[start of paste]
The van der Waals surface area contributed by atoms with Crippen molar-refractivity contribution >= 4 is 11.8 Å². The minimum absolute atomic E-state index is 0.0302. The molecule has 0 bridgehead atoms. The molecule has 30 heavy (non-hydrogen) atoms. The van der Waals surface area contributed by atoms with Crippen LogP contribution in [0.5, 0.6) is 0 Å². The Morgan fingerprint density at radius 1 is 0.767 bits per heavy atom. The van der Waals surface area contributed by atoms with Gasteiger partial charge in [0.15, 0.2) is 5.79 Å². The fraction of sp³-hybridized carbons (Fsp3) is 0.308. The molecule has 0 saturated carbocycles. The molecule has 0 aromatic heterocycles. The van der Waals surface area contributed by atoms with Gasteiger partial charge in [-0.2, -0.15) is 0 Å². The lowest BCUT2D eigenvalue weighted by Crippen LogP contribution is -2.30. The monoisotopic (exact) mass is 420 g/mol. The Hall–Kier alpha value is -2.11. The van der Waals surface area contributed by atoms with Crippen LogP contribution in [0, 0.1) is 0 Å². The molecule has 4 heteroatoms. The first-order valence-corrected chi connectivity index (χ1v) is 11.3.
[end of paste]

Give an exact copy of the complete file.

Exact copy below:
The van der Waals surface area contributed by atoms with Crippen molar-refractivity contribution >= 4 is 11.8 Å². The minimum absolute atomic E-state index is 0.0302. The molecule has 0 bridgehead atoms. The molecule has 30 heavy (non-hydrogen) atoms. The van der Waals surface area contributed by atoms with Crippen LogP contribution in [0.5, 0.6) is 0 Å². The Morgan fingerprint density at radius 1 is 0.767 bits per heavy atom. The van der Waals surface area contributed by atoms with Gasteiger partial charge in [0.15, 0.2) is 5.79 Å². The fraction of sp³-hybridized carbons (Fsp3) is 0.308. The molecule has 0 saturated carbocycles. The molecule has 0 aromatic heterocycles. The van der Waals surface area contributed by atoms with Gasteiger partial charge in [-0.2, -0.15) is 0 Å². The lowest BCUT2D eigenvalue weighted by Crippen LogP contribution is -2.30. The monoisotopic (exact) mass is 420 g/mol. The Hall–Kier alpha value is -2.11. The van der Waals surface area contributed by atoms with Crippen LogP contribution in [0, 0.1) is 0 Å². The molecule has 4 heteroatoms. The first-order valence-corrected chi connectivity index (χ1v) is 11.3.